After spending the last decade helping organizations build innovation pipelines, Rosenbaugh and Bailey have consolidated what they’ve seen work best into a framework that leaders can easily integrate into their existing business processes to move completely from concept to cash.
Get started with Lucid's innovation framework.Try it out!
How Lucid’s innovation framework works
Lucid’s innovation framework is divided into three main phases: conception, validation, and growth. Each phase contains stages, and each stage contains a series of templates and tools you can try.
Each phase of the innovation framework has a distinct goal:
1. Conception: The goal of the first phase of the framework is to identify problem-solution fit. This means proving that your customers (or segments of your customers) have a problem worth solving—and your proposed solution could solve their problem.
You know you’re ready to move on to the next phase when you can craft a concept pitch. Your concept pitch should demonstrate what you’ve learned, justify the need to put a product into customers’ hands for further learning, and detail the level of support you need (be it funding or headcount) to move on to the next phase.
2. Validation: In the second phase of the framework, you’re identifying product-market fit. Your goal in the validation phase is to prove that your solution not only solves your customer’s problem but also has a growth market opportunity.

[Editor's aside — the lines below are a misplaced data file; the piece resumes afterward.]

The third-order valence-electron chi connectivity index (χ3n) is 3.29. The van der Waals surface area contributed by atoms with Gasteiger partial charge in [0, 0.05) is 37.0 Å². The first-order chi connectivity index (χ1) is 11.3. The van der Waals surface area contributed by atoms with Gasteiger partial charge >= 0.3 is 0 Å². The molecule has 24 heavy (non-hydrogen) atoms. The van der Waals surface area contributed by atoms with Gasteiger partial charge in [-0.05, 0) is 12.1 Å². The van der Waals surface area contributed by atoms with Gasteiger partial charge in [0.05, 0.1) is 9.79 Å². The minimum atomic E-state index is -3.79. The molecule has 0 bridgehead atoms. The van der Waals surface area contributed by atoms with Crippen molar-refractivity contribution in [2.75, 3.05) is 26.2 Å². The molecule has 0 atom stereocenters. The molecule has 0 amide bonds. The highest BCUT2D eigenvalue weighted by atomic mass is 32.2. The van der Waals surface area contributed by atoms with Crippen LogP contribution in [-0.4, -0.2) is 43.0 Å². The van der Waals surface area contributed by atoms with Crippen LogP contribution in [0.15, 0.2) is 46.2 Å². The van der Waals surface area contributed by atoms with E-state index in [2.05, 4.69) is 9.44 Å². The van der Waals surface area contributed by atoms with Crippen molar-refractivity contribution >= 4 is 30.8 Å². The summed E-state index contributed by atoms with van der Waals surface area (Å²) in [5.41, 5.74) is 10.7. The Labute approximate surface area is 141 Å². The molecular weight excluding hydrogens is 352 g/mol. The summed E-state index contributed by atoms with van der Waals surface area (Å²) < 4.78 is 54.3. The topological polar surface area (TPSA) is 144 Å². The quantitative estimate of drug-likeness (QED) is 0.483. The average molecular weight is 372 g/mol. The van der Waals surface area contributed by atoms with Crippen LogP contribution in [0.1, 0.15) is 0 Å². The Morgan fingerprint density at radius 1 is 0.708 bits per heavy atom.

Before moving on to the final phase, you’ll create a validation pitch to share with stakeholders. The validation pitch should show findings from experiments, demonstrate the product-market fit, and detail the support needed to move into the final phase.
3. Growth: In the growth phase, you focus on determining how you will bring your new product or service to the broader market. This phase includes a wide set of scaling techniques to help you enable all the necessary moving parts.
Remember: While there are stages and steps to follow, there is also backward motion built into the framework to allow for learning and iteration. Feel free to repeat phases, jump back in the process, and customize the framework as you need.
Since this framework is designed in Lucidspark, you can easily share with your team and stakeholders, record notes directly in the template, and take advantage of collaborative features like chat, comments, voting, emoji reactions, and more.